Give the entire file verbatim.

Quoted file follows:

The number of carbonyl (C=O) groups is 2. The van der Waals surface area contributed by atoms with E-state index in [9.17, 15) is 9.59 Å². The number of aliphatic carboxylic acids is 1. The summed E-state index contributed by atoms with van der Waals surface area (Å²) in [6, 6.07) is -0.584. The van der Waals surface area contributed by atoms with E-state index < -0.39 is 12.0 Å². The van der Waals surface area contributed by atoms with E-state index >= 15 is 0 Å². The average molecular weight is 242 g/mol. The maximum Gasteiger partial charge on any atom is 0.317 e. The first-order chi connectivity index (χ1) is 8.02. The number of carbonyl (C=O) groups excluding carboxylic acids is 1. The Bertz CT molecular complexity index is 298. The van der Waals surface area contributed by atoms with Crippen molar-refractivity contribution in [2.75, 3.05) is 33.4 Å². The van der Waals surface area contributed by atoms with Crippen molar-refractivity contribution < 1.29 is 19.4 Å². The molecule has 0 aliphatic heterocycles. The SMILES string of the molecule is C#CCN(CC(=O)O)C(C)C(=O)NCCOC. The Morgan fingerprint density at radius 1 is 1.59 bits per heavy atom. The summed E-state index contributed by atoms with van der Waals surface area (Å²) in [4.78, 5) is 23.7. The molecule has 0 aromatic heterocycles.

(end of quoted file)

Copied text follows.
The number of carbonyl (C=O) groups is 2. The van der Waals surface area contributed by atoms with E-state index in [9.17, 15) is 9.59 Å². The number of aliphatic carboxylic acids is 1. The summed E-state index contributed by atoms with van der Waals surface area (Å²) in [6, 6.07) is -0.584. The van der Waals surface area contributed by atoms with E-state index < -0.39 is 12.0 Å². The van der Waals surface area contributed by atoms with E-state index >= 15 is 0 Å². The average molecular weight is 242 g/mol. The maximum Gasteiger partial charge on any atom is 0.317 e. The first-order chi connectivity index (χ1) is 8.02. The number of carbonyl (C=O) groups excluding carboxylic acids is 1. The Bertz CT molecular complexity index is 298. The van der Waals surface area contributed by atoms with Crippen molar-refractivity contribution in [2.75, 3.05) is 33.4 Å². The van der Waals surface area contributed by atoms with Crippen molar-refractivity contribution < 1.29 is 19.4 Å². The molecule has 0 aliphatic heterocycles. The SMILES string of the molecule is C#CCN(CC(=O)O)C(C)C(=O)NCCOC. The Morgan fingerprint density at radius 1 is 1.59 bits per heavy atom. The summed E-state index contributed by atoms with van der Waals surface area (Å²) in [4.78, 5) is 23.7. The molecule has 0 aromatic heterocycles.